In recital Saturday at the Bailey Center in Kennesaw, Measha Brueggergosman proved that she’s back. Or trying to get there. She was ravishing for her encore “Oh! Quand je dors,” a voluptuous Franz Liszt song to a Victor Hugo poem:
Oh! quand je dors, viens auprès de ma couche,
comme à Pétrarque apparaissait Laura,
Et qu’en passant ton haleine me touche…
Soudain ma bouche
(“Oh, when I sleep, approach my bed, as Laura appeared to Petrarch; as you pass, touch me with your breath … at once my lips will part.”)
With pianist Justus Zeyen, the Canadian soprano finally convinced us of her greatness in this encore. Her voice was distinctive, colorful and charismatic, with a sense of subtle drama and an elegant musical line. But it took her most of the program to get there. Curious.
The first time I heard Brueggergosman live, in 2004 at Spivey Hall, she was a fabulously gifted young singer (at 27) whose voice, and perhaps attitude, were not yet under control. She was a huge woman with a nuanced and oceanic instrument and Wagnerian potential — if she could hone her craft. On the recital stage she was chatty and boisterous. She seemed to invest herself more in pop-tinged cabaret songs than the old classical repertoire. Since then, the soprano has had emergency open-heart surgery, shed 150 pounds, cut back her two-foot Afro and buckled down her image.
Her two latest recordings, on Deutsche Grammophon, show this new-found seriousness. She’s radiant in Wagner’s “Wesendonck-Lieder,” coached as an Isolde-in-training by the Cleveland Orchestra’s fussy and exacting conductor Franz Welser-Möst.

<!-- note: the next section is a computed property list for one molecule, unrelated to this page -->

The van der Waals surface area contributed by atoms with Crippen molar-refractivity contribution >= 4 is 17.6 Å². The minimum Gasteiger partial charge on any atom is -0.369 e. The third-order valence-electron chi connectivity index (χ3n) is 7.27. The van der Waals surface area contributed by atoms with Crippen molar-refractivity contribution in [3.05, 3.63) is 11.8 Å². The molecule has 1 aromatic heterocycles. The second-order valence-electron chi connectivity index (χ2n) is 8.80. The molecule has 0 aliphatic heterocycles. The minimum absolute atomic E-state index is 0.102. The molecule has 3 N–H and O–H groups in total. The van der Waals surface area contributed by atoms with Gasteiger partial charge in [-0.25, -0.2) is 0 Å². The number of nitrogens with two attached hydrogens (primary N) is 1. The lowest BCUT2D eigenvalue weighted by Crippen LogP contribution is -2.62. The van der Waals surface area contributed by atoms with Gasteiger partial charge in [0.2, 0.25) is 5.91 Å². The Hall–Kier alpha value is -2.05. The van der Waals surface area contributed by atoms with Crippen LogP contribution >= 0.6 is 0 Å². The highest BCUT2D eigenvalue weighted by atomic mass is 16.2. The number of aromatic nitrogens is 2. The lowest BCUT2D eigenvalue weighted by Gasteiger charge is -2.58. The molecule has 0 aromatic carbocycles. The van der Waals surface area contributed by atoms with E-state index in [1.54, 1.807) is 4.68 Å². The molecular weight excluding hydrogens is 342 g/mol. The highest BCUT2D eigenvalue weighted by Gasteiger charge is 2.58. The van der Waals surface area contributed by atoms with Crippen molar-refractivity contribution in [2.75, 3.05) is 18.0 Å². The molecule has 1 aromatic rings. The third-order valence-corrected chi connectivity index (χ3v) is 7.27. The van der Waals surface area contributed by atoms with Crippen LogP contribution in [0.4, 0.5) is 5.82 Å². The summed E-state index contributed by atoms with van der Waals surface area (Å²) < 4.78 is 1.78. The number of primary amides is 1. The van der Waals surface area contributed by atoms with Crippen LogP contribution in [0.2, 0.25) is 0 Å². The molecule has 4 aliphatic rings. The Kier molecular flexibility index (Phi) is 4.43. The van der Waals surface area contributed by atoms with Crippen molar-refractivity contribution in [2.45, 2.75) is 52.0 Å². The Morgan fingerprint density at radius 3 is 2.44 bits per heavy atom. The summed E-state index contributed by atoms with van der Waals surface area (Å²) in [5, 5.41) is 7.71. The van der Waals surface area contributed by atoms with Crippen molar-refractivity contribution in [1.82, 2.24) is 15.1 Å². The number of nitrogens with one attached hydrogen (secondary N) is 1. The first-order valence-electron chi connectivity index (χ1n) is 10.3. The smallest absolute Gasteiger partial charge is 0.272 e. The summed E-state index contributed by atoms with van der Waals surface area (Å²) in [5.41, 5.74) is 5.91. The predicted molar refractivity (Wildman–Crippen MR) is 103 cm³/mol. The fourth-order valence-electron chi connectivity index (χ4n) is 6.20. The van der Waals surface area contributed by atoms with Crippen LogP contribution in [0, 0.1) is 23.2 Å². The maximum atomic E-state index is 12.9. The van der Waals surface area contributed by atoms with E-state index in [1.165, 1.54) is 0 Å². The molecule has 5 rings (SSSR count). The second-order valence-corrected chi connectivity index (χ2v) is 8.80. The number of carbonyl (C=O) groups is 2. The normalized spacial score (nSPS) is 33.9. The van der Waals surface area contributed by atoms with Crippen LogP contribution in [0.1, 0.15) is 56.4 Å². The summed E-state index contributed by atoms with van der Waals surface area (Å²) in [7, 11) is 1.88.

In her Kennesaw recital — mostly standards in German, French and Spanish — she sang art songs partly drawn from another new CD, titled “Night and Dreams,” an album of serenades, lullabies and music lit by moonlight. The repertoire is strategically placed in her middle range, without soaring high notes or rumbling lows, and the premium is on language and subtle inflection.
She was slow to get her instrument warmed up for three songs apiece by Mozart and Schubert and seemed physically uncomfortable on stage at the start, rotating her head almost constantly while she sang, as if she were searching for the best signal on the radio dial. While her diction and interpretation for a Schubert song like “Nachtstück” were in some sense “correct,” she had little feeling for the line of the song. She seemed to over-emote in compensation. It was hard to hear her, or at least to make out what she was trying to do. Her voice sounded buttoned up.
Brueggergosman loosened up in songs by Henri Duparc and Joaquín Turina, with many lovely touches, although she delivered them in rounded phrases, never clearly etched. This suggested that, rather than declaiming the texts as a storyteller, she was singing the notes with proper pronunciation. On the recital platform, the difference is day and night. Still, in Duparc’s glowing “Phidylé,” she conveyed perfectly the balance of pastoral charm and sexy yearning.
German pianist Zeyen (at left) played splendidly Saturday, shading his accompaniments and attuned to inner voices. And it’s the first time I’ve heard the Bailey Center’s big Steinway sound fit for public performance. Unusual for a song recital — perhaps part of the soprano’s reputation makeover into a sober and “serious” artist — Zeyen performed two solo piano pieces, a very German-Lieder-recital thing to do. His reading of Schumann’s “Nachtstück” and Chopin’s D-flat Nocturne, Op. 27, no. 2, were nicely crafted and very clean but struck me as rather workmanlike, lacking poetry.
By inclination or preparation, the duo was best in the last set: seven intertwined German-language songs by Richard Strauss and Alban Berg. Brueggergosman made Berg’s “Nacht” seem happily neurotic despite its dark, harmonically unstable soundworld, though a psychologically potent line like “Und aus tiefen Grundes Düsterheit / blinken Lichter auf in stummer Nacht” (“And from the dark depths of the valley lights twinkle up in the silent night”) came off as more breezy than searching.
When she opened her voice at something like full power, in Strauss’ “Ständchen,” with its roiling piano part and erotic subtext, her voice induced shivers of pleasure, a reminder of why this soprano matters.